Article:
About Me

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Cedar, Leelanau County, Michigan (near Traverse City), United States
I am a 76 year old (born 7/4/1937) retired Public Radio Engineer from Lawrence University in Appleton, Wisconsin. Happily married to the love of my life, Teddy (nee Teddy Schlueter). Teddy is a retired Medical Records Clerk from Theda Clark Hospital in Neenah, Wisconsin. Two children, Michael and Lon. Lon passed away in 1994. Michael is married to his wonderful wife, Toni and lives in Appleton, Wisconsin. For photos click on link below or visit our photo site http://www.flickr.com/photos/igboo NOTE: Click on photos for full-size images.

Monday, April 16, 2007

Comfort Food

When I was a boy and became ill my mother would fix me milktoast and poached egg. I suppose that the theory was that it was bland and easy to digest. It consisted of warm milk poured over of two slices of buttered toast arranged on a plate each topped with a poached egg. It ultimately became, and still is, my comfort food for whenever I am not feeling well. I suppose it’s my version of chicken soup. I can still remember the little “oil slicks” floating on the milk from the butter.
At any rate, I have been under the weather for the past few days with a massive head cold consisting of a stuffed up head, lung congestion and a hacking chough and this morning, per my request, Teddy fixed me milktoast and egg shown here.
I already feel better.
It got me thinking, though, that many of us probably have some sort of security blanket and/or comfort food for when they are feeling blue or under the weather.
So my proposal is this: If any readers of this blog should feel inclined to send me their own version of a comfort food, etc. I will list them in a subsequent blog. If you wish to be anonymous please indicate so and I will not include your name otherwise I will give credit where credit is due using first names only.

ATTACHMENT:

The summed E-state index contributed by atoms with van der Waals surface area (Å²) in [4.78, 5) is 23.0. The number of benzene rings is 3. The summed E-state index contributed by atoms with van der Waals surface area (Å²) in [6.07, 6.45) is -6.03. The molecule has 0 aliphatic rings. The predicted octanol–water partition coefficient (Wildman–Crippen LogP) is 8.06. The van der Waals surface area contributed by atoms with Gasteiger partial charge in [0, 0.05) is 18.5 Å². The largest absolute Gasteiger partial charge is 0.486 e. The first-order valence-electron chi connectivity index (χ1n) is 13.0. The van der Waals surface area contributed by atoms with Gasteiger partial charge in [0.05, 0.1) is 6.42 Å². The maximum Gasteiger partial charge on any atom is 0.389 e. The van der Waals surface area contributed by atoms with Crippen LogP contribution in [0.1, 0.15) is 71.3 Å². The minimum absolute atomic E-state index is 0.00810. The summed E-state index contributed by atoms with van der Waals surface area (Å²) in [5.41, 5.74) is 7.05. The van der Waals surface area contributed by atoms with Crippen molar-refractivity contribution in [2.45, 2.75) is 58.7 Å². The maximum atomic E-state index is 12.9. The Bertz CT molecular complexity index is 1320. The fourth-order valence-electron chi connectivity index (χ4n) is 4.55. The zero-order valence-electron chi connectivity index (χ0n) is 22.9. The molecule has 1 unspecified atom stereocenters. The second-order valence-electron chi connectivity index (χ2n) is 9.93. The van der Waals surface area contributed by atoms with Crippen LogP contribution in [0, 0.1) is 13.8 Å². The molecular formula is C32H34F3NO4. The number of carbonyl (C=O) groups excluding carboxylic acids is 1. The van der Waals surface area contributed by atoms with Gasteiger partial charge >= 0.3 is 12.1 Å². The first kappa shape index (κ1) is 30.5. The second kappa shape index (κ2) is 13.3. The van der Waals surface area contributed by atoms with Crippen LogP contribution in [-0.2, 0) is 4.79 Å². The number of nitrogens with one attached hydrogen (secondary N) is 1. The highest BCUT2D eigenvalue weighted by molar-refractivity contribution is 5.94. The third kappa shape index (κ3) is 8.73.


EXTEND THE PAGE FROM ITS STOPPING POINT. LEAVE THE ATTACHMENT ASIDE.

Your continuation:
I think it will be fun.
Hope to hear from you.
Send to: comfortfood@larryandteddy.com

Sunday, April 15, 2007


Since we are full-time RVers we are faced with the question of what to do if one or both of us should become incapacitated through accident or illness. In view of this we recently opted to take out a lifetime membership in MASA's Air & Ground Ambulance Service.
Over the past 29 years Medical Air Services Association has been dedicated to providing life-saving emergency assistance from home, while traveling, on or off the job. The coverage is designed to protect members against catastrophic financial loss when emergencies arise.
The Platinum Membership offers the following 13 services: Emergency Air Transportation • Helicopter Transportation • Ground Ambulance Transportation • Organ Retrieval • Organ Recipient Transportation • Recuperation/Repatriation • Return Transportation • Escort Transportation • Non-Injury Transportation • Minor Children/Grandchildren Return • Mortal Remains • Vehicle Return • World Wide Coverage
Should either Teddy or I suffer a serious illness or injury requiring medical treatment not available locally, MASA will fly us to the nearest medical facility capable of providing the specialized treatment required, providing that it is more than 100 miles from the point of departure. Following hospitalization MASA will then return us to the airport nearest our permanent residence, either by air ambulance transport or commercial, depending upon our particular circumstances. Our permanent residence can be either Appleton or Traverse City or whatever we decide on at the time. In addition, if one of us were hospitalized away from home for more than seven days, MASA will fly a family member or friend, via round trip airfare, to visit us and will also provide a bonded driver to return our RV to our permanent residence and will pay for the gas and oil to do so. 
MASA provides this service to absolutely free, with no deductibles, no out-of-pocket expenses. Additionally, since we are Lifetime Platinum Members, helicopter services are also provided from the site of an accident or illness to the nearest medical facility capable of rendering treatment.